1. By having a curve we can legitimately race aggressive decks. A common reaction to big dumb creatures out of control decks is to run away from them to the other lane. This is true if you drop just a single threat or refuse to break runes but when you curve with them its no longer as viable as they could actually be raced.
2. We force high value reactive cards out of control decks. If we spend the early game developing and they spend their hard removal defending themselves we then enter a lategame where we still have our high value cards and they have cheaper creatures that missed their spot on the curve where they would have had more impact.
3. We punish missteps and greedy mulligans so much harder. If our opponent gets unlucky we just destroy them for it, whereas most control decks have to sit there and give their opponent time to draw out of their poor opening hand. It's a common tactic vs mantikora control decks to keep your eclipse baroness or bloodlord or supreme atromancer in your opening hand, after all the game is going long and you want maximum value. By threatening a curve we can force our opponent to make safer mulligans while we're still free to keep all the greed we like.
Whilst these upsides are of course strong, they do come with weaknesses. If I'm getting my face kicked in then a stronghold eradicator is going to do very little, whereas a knight of the hour would immediately impact the board and gain me some life to boot. I've talked a lot recently about how I think we're in a glacially slow meta and this doesn't just mean the number of expensive cards I can stuff into my deck. My cheaper cards are also quite greedy in that I don't actually need them to defend me, they can be higher value. If you want to improve your matchups vs aggro decks then this plan is where I would look to make changes, rather than simply lowering your curve or putting in more lifegain.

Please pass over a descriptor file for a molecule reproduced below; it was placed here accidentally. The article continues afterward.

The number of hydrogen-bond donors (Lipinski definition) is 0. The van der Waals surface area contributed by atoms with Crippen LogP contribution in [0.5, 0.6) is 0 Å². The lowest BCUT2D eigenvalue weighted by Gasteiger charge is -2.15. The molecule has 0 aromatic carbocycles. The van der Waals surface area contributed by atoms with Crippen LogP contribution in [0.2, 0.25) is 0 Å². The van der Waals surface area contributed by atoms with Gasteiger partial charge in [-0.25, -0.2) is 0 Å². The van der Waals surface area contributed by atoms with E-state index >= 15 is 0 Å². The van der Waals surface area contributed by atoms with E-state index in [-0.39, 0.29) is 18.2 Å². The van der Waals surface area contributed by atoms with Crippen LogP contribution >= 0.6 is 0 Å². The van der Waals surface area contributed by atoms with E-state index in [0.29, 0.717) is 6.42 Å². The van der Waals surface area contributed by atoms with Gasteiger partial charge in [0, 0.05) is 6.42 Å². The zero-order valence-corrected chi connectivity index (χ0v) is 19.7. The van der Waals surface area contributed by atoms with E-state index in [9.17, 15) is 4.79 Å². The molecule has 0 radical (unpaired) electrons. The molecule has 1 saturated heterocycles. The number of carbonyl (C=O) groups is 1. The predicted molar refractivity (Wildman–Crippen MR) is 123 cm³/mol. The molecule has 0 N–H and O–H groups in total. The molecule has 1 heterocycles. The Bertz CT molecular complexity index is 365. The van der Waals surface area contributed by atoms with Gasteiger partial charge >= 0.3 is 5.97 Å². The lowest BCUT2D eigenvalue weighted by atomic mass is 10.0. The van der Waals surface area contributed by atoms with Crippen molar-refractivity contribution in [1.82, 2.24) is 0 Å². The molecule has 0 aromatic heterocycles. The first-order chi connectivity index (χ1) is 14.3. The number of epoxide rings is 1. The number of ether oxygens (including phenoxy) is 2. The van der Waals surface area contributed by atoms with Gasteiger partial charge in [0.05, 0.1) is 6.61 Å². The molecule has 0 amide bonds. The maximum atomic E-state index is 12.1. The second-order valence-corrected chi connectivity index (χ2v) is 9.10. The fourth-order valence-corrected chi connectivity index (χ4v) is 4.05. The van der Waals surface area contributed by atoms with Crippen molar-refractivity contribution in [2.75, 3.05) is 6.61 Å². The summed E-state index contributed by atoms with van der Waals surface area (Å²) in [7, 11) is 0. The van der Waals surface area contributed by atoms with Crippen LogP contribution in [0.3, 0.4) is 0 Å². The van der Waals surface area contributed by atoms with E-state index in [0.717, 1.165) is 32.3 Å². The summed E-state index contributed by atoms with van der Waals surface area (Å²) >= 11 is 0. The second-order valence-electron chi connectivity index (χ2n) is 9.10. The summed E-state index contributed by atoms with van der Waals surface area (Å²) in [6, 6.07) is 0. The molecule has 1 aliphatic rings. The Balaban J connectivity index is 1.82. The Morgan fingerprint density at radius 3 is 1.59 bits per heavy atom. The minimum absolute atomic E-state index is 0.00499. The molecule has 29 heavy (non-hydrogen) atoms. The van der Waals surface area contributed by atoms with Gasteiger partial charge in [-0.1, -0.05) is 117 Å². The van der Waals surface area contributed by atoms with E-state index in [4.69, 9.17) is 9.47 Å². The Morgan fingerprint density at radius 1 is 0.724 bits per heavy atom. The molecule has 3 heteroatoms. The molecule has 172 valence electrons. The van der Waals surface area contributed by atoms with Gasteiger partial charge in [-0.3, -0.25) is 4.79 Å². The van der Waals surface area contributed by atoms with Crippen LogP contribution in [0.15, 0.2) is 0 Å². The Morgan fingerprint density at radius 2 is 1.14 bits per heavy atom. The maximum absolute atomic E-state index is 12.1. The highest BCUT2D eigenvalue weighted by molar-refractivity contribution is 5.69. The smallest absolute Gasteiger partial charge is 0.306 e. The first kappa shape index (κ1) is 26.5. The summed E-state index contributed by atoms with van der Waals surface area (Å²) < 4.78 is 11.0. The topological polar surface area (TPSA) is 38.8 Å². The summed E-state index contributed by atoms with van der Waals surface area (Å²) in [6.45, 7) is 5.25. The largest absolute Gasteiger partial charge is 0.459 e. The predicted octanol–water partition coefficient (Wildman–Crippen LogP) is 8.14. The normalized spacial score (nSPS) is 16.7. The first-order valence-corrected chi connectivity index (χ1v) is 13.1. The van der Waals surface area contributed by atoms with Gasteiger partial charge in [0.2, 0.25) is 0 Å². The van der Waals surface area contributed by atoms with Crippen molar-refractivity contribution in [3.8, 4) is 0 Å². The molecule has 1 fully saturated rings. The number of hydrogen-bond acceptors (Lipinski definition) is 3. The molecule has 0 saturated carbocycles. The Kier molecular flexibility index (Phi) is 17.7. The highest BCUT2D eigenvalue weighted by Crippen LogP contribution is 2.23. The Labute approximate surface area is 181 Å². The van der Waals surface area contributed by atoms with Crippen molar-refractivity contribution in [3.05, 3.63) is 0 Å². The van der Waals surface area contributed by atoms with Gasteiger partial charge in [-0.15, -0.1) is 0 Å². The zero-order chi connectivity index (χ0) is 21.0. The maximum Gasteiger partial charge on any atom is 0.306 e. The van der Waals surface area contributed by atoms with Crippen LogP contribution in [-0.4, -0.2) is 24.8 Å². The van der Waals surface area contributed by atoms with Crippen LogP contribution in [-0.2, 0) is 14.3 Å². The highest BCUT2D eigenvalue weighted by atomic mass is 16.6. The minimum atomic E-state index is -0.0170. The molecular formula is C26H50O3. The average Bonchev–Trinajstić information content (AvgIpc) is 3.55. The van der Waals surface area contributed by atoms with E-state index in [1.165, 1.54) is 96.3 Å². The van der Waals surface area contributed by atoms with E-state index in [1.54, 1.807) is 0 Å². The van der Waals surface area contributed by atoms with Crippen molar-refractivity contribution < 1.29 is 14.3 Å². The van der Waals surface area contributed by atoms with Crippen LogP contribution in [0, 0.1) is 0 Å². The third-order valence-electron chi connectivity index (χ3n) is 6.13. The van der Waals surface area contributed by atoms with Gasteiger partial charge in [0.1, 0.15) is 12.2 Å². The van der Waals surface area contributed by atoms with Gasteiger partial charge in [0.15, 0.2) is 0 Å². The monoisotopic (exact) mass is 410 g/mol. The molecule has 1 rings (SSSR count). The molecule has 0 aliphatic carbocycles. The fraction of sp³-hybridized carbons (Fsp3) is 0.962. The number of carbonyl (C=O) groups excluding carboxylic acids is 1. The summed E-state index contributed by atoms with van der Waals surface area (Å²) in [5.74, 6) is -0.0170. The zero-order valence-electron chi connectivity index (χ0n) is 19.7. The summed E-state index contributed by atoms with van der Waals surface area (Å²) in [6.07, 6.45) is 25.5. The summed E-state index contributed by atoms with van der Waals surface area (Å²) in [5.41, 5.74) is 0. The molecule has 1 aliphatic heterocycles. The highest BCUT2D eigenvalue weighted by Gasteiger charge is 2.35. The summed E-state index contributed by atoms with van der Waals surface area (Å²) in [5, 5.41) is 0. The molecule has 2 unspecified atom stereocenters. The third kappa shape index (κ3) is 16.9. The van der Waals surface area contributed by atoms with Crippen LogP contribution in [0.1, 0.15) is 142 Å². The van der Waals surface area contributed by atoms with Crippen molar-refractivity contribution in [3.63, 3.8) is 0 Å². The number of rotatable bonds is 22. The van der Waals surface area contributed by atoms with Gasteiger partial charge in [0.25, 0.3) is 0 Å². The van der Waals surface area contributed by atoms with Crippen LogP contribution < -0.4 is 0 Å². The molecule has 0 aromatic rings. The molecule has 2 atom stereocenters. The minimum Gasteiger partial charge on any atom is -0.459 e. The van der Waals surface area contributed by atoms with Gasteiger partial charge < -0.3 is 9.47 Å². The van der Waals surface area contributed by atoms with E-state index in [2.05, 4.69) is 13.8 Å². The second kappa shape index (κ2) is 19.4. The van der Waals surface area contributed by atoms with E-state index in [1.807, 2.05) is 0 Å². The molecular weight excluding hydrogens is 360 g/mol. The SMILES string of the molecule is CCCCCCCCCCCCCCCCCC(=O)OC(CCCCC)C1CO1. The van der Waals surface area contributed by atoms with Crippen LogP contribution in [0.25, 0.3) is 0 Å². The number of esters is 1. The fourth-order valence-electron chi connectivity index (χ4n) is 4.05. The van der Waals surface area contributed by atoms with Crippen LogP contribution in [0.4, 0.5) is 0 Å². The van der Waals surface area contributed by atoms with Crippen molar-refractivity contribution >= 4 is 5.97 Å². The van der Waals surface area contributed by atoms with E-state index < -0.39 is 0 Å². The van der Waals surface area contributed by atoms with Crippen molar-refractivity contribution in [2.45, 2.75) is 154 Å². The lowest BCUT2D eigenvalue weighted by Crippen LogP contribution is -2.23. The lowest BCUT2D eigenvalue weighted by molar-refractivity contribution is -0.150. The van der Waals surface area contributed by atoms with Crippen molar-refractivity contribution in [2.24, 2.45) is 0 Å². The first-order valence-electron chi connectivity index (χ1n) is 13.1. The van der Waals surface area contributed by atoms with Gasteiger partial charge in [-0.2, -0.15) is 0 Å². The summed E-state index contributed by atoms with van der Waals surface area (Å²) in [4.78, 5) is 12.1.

Next I think I'll talk about some of the inclusions I think are more controversial, and some cards I could see adding that were left out.
Stronghold Eradicator has to be the big sticking point. He has seen play in the past but never really in a tier 1 deck and definitely not in mantikora control decks. Sure we've identified the strengths of the proactive plan but why not something better? after all green has premium 5-drops, why are we turning to the weaker neutral one? hell pahmar-raht renegade seems to have great synergy with the deck. I'm going to credit i_nezz with the answer when I presented exactly these questions. The simple reason is that we can't really manipulate numbers. We don't run any damage, no curses, no buffs outside a single dawnbreaker, not even a damn crushing blow. This means our creature needs to beat our opponents creature in a fight. We can't be having tension on the board, we can't solve it and our opponent probably can. This means we need the biggest blunt stick we can find and eradicator solves it nicely. Don't forget about his ability to flush creatures out of cover or from behind guards too. Also remember to try to group him with your other creatures, the small ones protect him from lethal guys and he in turn protects them from big guards.